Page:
Whitfield Diffie: the well-deserved laureate of the 2015 Turing Award

Whitfield Diffie: the well-deserved laureate of the 2015 Turing Award


On June 11, 2016, Whitfield Diffie, a Technical Advisory Board member at Cryptomathic, and Martin E. Hellman, Professor Emeritus of Electrical Engineering at Stanford University, will be awarded the 2015 ACM A.M. Turing Award for their important contributions to modern cryptography. This was officially announced by the ACM, the Association for Computing Machinery, in honor of Alan M. Turing, the British mathematician whose contributions to cryptography helped during World War II with the Allied crypto-analysis of the German Enigma cipher. Google, Inc. funds this prize of $1 million for its recipients. The prestigious Turing Award is referred to as the “Nobel Prize of Computing.”

Basic Encryption Failure Defect #1: Obscurity

Basic Encryption Failure Defect #1: Obscurity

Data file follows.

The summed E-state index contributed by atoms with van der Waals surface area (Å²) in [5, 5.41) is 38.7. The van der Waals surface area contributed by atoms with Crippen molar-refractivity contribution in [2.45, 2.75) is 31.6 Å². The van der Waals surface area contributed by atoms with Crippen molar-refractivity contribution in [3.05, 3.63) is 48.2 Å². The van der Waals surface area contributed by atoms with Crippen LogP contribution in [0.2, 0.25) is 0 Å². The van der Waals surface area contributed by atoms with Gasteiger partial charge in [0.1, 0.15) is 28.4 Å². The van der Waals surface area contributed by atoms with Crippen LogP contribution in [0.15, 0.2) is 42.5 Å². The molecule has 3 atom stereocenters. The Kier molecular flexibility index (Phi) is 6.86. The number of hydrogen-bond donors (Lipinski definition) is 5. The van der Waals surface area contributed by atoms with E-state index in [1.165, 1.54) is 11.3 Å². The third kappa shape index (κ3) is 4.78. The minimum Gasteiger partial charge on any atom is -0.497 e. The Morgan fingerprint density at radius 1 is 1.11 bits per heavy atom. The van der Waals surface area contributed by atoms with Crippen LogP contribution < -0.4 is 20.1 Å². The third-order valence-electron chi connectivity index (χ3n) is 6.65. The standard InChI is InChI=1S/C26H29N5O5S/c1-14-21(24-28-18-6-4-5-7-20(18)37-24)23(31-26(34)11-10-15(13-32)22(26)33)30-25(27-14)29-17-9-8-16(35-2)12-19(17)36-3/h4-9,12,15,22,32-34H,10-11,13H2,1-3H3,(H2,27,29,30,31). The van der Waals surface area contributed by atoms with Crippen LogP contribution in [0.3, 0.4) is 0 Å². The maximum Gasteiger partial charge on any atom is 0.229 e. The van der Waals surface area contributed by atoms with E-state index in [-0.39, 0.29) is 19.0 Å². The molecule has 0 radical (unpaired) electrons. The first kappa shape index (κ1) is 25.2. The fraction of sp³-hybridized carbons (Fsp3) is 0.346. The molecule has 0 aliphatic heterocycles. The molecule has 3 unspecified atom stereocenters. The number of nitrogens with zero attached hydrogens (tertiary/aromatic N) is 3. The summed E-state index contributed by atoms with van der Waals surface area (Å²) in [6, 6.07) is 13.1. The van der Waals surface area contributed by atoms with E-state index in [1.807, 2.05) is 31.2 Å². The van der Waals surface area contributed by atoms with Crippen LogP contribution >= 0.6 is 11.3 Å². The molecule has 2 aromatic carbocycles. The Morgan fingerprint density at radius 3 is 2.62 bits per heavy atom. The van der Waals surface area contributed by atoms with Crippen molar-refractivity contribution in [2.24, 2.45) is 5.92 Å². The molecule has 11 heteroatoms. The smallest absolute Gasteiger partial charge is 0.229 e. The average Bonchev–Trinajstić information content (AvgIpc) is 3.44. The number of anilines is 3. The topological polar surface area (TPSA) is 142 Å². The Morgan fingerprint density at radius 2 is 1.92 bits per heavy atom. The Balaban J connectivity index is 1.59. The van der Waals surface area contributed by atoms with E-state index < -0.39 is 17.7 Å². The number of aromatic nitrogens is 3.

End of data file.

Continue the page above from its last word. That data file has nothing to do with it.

“Impossible!” the man exclaimed, “I designed that encryption myself!  No one can break it as fast as you claim!” I am John Tränkenschuh, a CISSP-ISSAP with 24 years experience in Information Security. 

Methods of Maximizing the Security Protection of a Cryptographic System relating to the Payment Card Industry (PCI)

Methods of Maximizing the Security Protection of a Cryptographic System relating to the Payment Card Industry (PCI)

This article talks about how different factors and controls can affect the strength and effectiveness of a cryptographic system's security. It gives particular consideration to the requirements of the Payment Card Industry (PCI).

Enhancing Payment Card Security Integrating PCI DSS with EMV Technology

Enhancing Payment Card Security Integrating PCI DSS with EMV Technology

This article discusses how the security protection of payment card data used in a transaction can be maximized by integrating PCI DSS with EMV technology. 

Ensuring the Survivability of a Cryptographic System

Ensuring the Survivability of a Cryptographic System

This article discusses methods of restoring secure systems, such as payment card processing, to normal cryptographic operation after an attack or adverse event is detected and recovering access to critical information.